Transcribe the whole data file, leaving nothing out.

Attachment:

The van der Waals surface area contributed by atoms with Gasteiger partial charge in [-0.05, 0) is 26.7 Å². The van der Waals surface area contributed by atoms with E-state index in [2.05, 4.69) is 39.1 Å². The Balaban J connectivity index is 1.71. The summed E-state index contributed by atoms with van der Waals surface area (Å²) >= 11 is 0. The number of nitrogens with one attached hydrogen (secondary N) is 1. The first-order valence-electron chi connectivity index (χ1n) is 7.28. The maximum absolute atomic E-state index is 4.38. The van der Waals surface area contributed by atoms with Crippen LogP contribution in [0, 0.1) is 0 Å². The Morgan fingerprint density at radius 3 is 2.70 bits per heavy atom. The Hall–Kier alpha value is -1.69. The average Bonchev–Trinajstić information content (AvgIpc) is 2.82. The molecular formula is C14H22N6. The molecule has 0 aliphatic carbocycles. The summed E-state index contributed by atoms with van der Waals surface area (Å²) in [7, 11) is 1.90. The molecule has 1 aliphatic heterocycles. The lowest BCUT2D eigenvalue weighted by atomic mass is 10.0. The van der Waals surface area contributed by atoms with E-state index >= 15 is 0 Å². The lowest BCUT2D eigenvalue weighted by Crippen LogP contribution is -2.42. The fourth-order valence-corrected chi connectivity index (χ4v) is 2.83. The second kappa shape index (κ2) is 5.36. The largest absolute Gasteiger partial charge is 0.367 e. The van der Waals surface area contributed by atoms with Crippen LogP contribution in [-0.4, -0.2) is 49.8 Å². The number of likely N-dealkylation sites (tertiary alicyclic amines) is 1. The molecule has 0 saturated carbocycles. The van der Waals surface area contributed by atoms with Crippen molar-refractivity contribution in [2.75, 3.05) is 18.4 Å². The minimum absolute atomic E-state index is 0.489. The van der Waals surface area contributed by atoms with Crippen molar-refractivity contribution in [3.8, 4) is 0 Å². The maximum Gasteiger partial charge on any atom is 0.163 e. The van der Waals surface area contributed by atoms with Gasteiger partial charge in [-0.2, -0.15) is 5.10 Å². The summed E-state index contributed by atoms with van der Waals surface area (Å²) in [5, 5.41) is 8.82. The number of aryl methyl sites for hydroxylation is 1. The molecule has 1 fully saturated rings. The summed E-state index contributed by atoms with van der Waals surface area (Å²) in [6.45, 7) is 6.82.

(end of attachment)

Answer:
The van der Waals surface area contributed by atoms with Gasteiger partial charge in [-0.05, 0) is 26.7 Å². The van der Waals surface area contributed by atoms with E-state index in [2.05, 4.69) is 39.1 Å². The Balaban J connectivity index is 1.71. The summed E-state index contributed by atoms with van der Waals surface area (Å²) >= 11 is 0. The number of nitrogens with one attached hydrogen (secondary N) is 1. The first-order valence-electron chi connectivity index (χ1n) is 7.28. The maximum absolute atomic E-state index is 4.38. The van der Waals surface area contributed by atoms with Crippen LogP contribution in [0, 0.1) is 0 Å². The Morgan fingerprint density at radius 3 is 2.70 bits per heavy atom. The Hall–Kier alpha value is -1.69. The average Bonchev–Trinajstić information content (AvgIpc) is 2.82. The molecular formula is C14H22N6. The molecule has 0 aliphatic carbocycles. The summed E-state index contributed by atoms with van der Waals surface area (Å²) in [7, 11) is 1.90. The molecule has 1 aliphatic heterocycles. The lowest BCUT2D eigenvalue weighted by atomic mass is 10.0. The van der Waals surface area contributed by atoms with E-state index >= 15 is 0 Å². The lowest BCUT2D eigenvalue weighted by Crippen LogP contribution is -2.42. The fourth-order valence-corrected chi connectivity index (χ4v) is 2.83. The second kappa shape index (κ2) is 5.36. The largest absolute Gasteiger partial charge is 0.367 e. The van der Waals surface area contributed by atoms with Crippen LogP contribution in [-0.4, -0.2) is 49.8 Å². The number of likely N-dealkylation sites (tertiary alicyclic amines) is 1. The molecule has 0 saturated carbocycles. The van der Waals surface area contributed by atoms with Crippen molar-refractivity contribution in [2.75, 3.05) is 18.4 Å². The minimum absolute atomic E-state index is 0.489. The van der Waals surface area contributed by atoms with Crippen molar-refractivity contribution in [3.8, 4) is 0 Å². The maximum Gasteiger partial charge on any atom is 0.163 e. The van der Waals surface area contributed by atoms with Gasteiger partial charge in [-0.2, -0.15) is 5.10 Å². The summed E-state index contributed by atoms with van der Waals surface area (Å²) in [5, 5.41) is 8.82. The number of aryl methyl sites for hydroxylation is 1. The molecule has 1 fully saturated rings. The summed E-state index contributed by atoms with van der Waals surface area (Å²) in [6.45, 7) is 6.82.